I’m reading Robin D.G. Kelley’s new biography of Thelonious Monk, and while I might wish Kelley were a more graceful writer, there’s no question that Thelonious Monk: The Life and Times of An American Original is the best and most thorough book on the bebop master we are ever likely to see. Kelley was given unprecedented access to Monk’s relatives as well as private recordings that captured the man in his most unguarded moments, and he made the most of that access. This will be the go-to book on Monk for the foreseeable future.
Though he reveals that Monk was diagnosed with bipolar disorder and often dosed with Thorazine to control his mood swings, Kelley also does a great deal to demolish Monk’s wild-man-of-jazz image and allow us to see the disciplined, technically adroit, and thoroughly schooled musician who earned the respect of the most accomplished players in jazz. I particularly appreciate the attention Kelley plays to Monk’s penchant for wordplay in his song titles. “Crepuscule with Nellie,” which Monk performs in the clip above, uses the French word for “twilight” to evoke some quiet time with his wife, Nellie. And then there’s “Epistrophy,” one of Monk’s best-known tunes:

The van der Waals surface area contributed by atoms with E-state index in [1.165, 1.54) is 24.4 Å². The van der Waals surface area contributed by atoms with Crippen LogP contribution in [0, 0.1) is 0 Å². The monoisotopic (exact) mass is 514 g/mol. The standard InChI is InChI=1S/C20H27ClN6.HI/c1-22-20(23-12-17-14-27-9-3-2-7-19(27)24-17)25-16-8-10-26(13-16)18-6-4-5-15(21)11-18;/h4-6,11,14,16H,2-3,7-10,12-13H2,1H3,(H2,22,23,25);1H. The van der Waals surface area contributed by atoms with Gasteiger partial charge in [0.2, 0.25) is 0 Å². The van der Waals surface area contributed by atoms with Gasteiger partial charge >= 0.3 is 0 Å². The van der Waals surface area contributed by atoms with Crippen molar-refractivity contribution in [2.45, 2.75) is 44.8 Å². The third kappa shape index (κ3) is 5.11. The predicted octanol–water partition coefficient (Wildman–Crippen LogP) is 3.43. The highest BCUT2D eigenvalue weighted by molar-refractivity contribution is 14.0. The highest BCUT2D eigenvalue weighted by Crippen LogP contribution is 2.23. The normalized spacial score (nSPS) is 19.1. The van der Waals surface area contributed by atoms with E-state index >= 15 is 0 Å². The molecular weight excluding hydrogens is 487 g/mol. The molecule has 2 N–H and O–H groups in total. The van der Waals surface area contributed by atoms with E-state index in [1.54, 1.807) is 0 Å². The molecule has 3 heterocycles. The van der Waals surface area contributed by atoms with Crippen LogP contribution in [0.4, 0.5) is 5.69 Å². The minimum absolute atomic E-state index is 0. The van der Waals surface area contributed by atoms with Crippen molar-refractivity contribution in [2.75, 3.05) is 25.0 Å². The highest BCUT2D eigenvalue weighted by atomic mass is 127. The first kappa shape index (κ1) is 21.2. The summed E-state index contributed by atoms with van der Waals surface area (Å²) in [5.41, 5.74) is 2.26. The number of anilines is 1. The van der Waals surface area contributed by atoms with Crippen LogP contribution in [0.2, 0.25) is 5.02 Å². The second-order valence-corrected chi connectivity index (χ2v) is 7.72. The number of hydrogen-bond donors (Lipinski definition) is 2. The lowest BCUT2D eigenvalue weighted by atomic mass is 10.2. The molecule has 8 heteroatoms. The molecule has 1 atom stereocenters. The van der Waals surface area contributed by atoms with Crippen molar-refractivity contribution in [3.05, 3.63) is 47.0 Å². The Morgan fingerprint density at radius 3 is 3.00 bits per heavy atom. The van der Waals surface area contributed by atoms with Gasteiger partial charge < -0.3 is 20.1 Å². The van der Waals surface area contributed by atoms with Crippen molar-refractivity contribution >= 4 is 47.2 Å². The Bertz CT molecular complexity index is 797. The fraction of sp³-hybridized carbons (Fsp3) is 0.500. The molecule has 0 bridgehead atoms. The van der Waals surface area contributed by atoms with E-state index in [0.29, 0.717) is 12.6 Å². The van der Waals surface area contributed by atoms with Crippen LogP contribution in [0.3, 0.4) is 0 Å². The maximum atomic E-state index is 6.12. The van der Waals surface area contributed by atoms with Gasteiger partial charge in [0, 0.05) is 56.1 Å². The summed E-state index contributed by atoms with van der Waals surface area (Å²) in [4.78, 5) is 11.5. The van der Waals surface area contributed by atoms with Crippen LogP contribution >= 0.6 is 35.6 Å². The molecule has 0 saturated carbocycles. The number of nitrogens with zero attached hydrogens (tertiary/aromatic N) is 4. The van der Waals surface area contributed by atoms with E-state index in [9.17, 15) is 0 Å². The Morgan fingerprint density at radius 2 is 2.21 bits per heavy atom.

Back when I started listening to Monk, still credulous about all the space-cadet stories built around his eccentric performing style, I assumed “epistrophy” and “crepuscule” were portmanteau words cooked up by the whacky genius who wore funny hats onstage and danced around his piano during solos. Then came an expository writing class in which I learned that epistrophy involved a word or expression repeated at the end of a series of phrases or verses. In music, it also signifies a phrase repeated during a cyclic composition. The literary and the musical, all wrapped up in one catchy tune. It was the first thing I learned from listening to Monk, but not the last. Reading Kelley’s book, I learned a lot else besides.